Levinas and Theology

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  • Format: Paperback
  • Copyright: 2013-11-07
  • Publisher: Bloomsbury T&T Clark

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The thought of Emmanuel Levinas is of increasing importance for those working in the diverse fields of phenomenology and continental philosophy, French studies, Jewish studies, ethics, politics and religious studies. In this book, Nigel Zimmermann gives proper attention to the 'incarnate' aspect of the ‘other' in Levinas' work, providing a theological reading that explores the basic strands of Levinas' thinking regarding the concrete nature of human living. Human communities, in which politics inevitably plays a crucial role, may learn much from the theological shape of Levinas' philosophy. In all his writings, Levinas cannot be understood apart from his roles as a Talmudic commentator and as a radical thinker who suffered personally under the shadow of the Holocaust.

Author Biography

Nigel Zimmermann lectures in theology at the University of Notre Dame Australia. He completed his PhD at the University of Edinburgh and has been a Wingate Scholar since 2011. His previous work has appeared in The Heythrop Journal and The Tablet.

Table of Contents

Part I
1. Introduction
Emmanuel Levinas: a responsible life
Discovering Husserl
Ethics and responsibility

2. Early Levinas and phenomenology
On Husserl and Heidegger
Phenomenology and the French academy
Escaping the bourgeois ‘I'

Part II
3. The Holocaust and history
Re-thinking Western philosophy after the Shoah
Theological voices in the midst of despair
The turn against Heidegger
To be or not to be (ethically speaking)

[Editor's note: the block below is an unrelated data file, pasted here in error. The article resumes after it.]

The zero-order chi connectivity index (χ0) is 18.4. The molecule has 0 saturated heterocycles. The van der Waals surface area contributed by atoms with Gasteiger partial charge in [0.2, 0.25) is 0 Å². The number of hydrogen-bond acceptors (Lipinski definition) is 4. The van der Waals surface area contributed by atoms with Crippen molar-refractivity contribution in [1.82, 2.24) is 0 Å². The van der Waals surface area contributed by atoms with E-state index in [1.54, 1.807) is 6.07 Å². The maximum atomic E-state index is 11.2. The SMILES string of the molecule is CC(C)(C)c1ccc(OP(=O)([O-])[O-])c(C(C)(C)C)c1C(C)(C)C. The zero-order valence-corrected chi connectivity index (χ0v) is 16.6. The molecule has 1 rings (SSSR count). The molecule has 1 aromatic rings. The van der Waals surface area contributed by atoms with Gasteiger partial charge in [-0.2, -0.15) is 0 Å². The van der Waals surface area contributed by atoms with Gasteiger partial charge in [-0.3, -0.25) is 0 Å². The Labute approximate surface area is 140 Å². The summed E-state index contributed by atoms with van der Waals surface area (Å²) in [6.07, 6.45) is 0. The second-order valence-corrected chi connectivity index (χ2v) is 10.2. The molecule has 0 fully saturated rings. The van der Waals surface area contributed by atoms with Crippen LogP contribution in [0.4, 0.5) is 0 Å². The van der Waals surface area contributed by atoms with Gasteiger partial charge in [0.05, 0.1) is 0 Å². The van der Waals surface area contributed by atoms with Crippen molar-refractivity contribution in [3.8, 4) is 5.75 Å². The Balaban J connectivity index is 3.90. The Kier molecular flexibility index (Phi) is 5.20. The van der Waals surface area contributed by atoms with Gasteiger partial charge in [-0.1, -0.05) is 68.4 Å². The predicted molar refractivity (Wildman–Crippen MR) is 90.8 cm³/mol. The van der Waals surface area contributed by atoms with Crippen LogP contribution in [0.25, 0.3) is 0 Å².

4. On the invisible God and the visible other
Theological reflections on ‘the face'
The other has a body,
Levinas' incarnate other as a theological resource
Levinasian reflections on the difference between flesh and bodies
Towards a phenomenology of the flesh

5. The other: Icon of difference.
The impression of the other upon me
The other as a paradigm for ethics
Theologies of difference after Levinas

6. Levinas Across the divide
Levinasian perspectives across theological and religious divides
A demanding responsibility, interrupting dialogue
On the en-fleshed subject as the point of unity

Part III
7. To love an-other, Levinas and the theological turn
Levinas' role in the turn
The critics: Dominique Janicaud and the Husserlians
Insisting upon ethics phenomenologically and the use of theological language
Levinas' contemporaries, Jacques Derrida, Paul Ricoeur, Jean-Luc Marion

8. Here come the Levinasians, on theology after Levinas
The emergence of Levinas' influence on contemporary theology
Simon Critchley, Michael Purcell, David Ford
On the grammar of otherness
The other as a gift
Gifting flesh as an incarnate ethics

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